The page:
Beginning of the End for NATO?


By JUDY DEMPSEY

BERLIN – The U.S. defense secretary, Robert M. Gates, knows how to speak his mind. In a speech on Friday in Brussels, his last in Europe before he leaves office, Mr. Gates lambasted NATO.

Mr. Gates warned the Europeans that unless they improved their military capabilities, spent more on defense and pooled resources, NATO faced “the very real possibility of collective military irrelevance.”

The Europeans are used to being berated by Washington. The United States did that even during the Cold War, when the Continent was divided between NATO troops defending Western Europe and Warsaw Pact troops standing at the ready in Eastern Europe.

Then, the Europeans generally obliged. They knew that the threat was real and that they needed U.S. troops to protect them. As late as 1999, after more cajoling, the Europeans helped bomb Serbia in a bid to end almost a decade of civil war and ethnic cleansing in the former Yugoslavia that was taking place in Europe’s own backyard.

But now, most European countries, apart from Britain and France, do not see the need for military power. They seem not to believe that military force can resolve conflicts. And despite the September 2001 terrorist attacks in the United States, the Europeans do not share the same threat perceptions as the Americans. That, say analysts, is what is undermining the trans-Atlantic relationship.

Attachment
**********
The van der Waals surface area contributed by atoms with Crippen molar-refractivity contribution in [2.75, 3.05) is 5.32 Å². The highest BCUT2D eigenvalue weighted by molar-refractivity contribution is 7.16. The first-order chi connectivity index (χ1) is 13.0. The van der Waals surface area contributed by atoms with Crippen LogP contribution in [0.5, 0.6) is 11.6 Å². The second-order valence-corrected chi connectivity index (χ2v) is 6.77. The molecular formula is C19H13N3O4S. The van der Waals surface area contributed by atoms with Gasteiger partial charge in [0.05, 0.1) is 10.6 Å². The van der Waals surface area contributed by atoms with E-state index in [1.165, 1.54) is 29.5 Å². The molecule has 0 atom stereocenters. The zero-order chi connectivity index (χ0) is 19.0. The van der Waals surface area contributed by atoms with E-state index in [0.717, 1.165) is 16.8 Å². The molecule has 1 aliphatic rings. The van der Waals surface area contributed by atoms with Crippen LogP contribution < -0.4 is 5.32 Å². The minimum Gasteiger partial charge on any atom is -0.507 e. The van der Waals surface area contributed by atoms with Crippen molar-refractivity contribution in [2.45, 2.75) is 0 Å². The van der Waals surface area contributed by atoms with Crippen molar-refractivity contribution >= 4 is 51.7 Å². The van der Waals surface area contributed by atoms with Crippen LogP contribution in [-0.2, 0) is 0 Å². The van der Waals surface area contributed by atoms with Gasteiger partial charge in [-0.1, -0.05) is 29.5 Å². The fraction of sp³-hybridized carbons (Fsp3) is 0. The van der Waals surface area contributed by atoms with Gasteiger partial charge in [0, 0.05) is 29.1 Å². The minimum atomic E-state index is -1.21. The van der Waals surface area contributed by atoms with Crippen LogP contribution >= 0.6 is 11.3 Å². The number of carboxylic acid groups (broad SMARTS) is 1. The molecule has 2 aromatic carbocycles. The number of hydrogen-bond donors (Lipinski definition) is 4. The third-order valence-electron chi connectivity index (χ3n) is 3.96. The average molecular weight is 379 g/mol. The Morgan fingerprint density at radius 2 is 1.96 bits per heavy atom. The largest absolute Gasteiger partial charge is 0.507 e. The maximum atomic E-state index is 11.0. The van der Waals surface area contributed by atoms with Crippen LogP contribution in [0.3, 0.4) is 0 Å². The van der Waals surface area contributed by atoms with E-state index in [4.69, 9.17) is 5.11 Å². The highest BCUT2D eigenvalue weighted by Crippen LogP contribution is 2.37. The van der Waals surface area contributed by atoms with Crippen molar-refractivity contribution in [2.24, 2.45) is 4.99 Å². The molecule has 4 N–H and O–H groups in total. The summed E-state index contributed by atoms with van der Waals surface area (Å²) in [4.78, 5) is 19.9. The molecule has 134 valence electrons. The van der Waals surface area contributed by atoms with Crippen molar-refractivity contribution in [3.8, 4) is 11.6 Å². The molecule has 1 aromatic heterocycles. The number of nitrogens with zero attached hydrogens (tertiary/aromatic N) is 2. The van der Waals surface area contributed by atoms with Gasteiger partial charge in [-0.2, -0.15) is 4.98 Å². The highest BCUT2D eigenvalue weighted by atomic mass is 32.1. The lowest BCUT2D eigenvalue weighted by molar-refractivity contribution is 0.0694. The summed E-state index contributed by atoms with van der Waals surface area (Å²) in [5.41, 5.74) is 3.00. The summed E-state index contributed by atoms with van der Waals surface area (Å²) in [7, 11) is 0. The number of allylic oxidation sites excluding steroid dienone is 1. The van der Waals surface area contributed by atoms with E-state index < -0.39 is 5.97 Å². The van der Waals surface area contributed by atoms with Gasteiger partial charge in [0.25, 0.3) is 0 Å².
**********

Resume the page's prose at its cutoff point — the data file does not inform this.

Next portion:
“The U.S. is a global power, while Europe thinks regionally and believes it is surrounded by friends,” said Markus Kaim, defense expert at the German Institute for International and Security Affairs in Berlin. “The U.S. sees how this demilitarization is undermining NATO.”

Only 5 of the 28 NATO members – the United States, Britain, France, Greece and Albania – spend the agreed 2 percent of their gross domestic product on defense. Since the collapse of the Berlin Wall in 1989, “the U.S. share of NATO defense spending has now risen to more than 75 percent, at a time when politically painful budget and benefit cuts are being considered at home,” Mr. Gates said.

“If that trend continues, in which the Europeans are not willing to share more of the burden, then the trans-Atlantic relationship is in serious trouble. It might not be even possible to talk of NATO in the coming years,” said Andrew A. Michta, director of the Warsaw office of the German Marshall Fund of the United States.

The United States could not muster NATO support when it invaded Iraq in 2003. Instead, it had to rely on “coalitions of the willing,” which undermined the cohesion of the alliance. The cracks were papered over as the Europeans, reluctantly, continued to help the United States in Afghanistan.

Indeed, Mr. Gates said he was surprised how NATO had stayed the course in Afghanistan in a war that is highly unpopular among all European capitals. “Four years ago, I never would have expected the alliance to sustain this operation at this level for so long, much less add significantly more forces in 2010,” he said at the Brussels gathering.

The contrast with the current air campaign in Libya could not be more striking.